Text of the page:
Today Malaysians celebrate their independence day, albeit a bit blindly.
It’s always accompanied by the iconic black-and-white image of Tunku Abdul Rahman raising his hand in triumphant celebration.
But the Merdeka, or Independence, gained on 31 August 1957, was that of the Federated States of Malaya.
Those are the states, which today form west Malaysia.
They alone are or were not Malaysia.
Malaysia – Version 1
The first iteration of Malaysia included Singapore, Sarawak, Sabah and Malaya.
Singapore attained self-governed status within the British empire in 1959 (but wouldn’t become completely independent until 1965).
These four entities together formed Malaysia – the date was 16 September 1963.
It has to be said – the original unification was planned for 31 August, but UN referendums of acceptance in east Malaysia and disputes over Sabah by Indonesia and the Philippines delayed it until 16 September .
After many years of quietly sweeping that date under the carpet, 16 September has gained prominence over the last few years and is now celebrated, although in muted hues, as Malaysia Day.
Malaysia – Version 2
Malaysia v.2 – the Malaysia as know know it, came to be on 9 August 1965 when, after 2 years of conflict about various issues (some of which persist until today) , Singapore was officially told to leave Malaysia.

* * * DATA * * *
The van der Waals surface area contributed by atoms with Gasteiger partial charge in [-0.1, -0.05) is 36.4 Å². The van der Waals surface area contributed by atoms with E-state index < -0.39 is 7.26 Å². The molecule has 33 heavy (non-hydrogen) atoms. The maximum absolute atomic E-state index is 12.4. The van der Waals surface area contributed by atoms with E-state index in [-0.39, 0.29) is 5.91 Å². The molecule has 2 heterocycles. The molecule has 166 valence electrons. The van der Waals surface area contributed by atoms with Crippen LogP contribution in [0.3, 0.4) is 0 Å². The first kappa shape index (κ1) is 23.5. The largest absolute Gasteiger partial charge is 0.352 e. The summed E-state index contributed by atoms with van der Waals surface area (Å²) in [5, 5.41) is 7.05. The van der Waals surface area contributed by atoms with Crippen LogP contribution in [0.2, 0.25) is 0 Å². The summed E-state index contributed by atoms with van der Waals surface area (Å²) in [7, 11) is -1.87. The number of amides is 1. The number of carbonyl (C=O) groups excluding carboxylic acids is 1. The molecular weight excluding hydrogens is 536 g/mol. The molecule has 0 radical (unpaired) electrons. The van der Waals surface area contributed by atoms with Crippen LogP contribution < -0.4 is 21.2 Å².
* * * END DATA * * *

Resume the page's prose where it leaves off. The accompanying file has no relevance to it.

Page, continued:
So, today’s celebrations are… complicated.
It marks 54 years of Malaya’s independence and 48 years of Sabah’s independence. The date holds no significance for Sarawak.
Only on 16 September will Malaysia (v.1) celebrate 48 years as a country. While on 9 August Malaysia (v.2) missed its 46 years celebration.
31 August 1957 – Malaya independence
May 1959 – Singapore’s initial independence (self governance)
22 July 1963 – Sarawak independence
31 August 1963 – Sabah independence
16 September 1963 – Malaysia Version 1 formed (included Singapore)
9 August 1965 – Malaysia Version 2 formed after Singapore expelled
And now you know. 16 September should really be the big celebration of 48 years as Malaysia – but oh the politics.
And nobody wants to be accused of being a “feelings indicator” (the literal translation of the Malay word for protester – penunjuk perasaan), so I’ll just shut up and enjoy the public holiday.
Selamat Hari Merdeka, Malaya dan Sabah (maaf Sarawak)!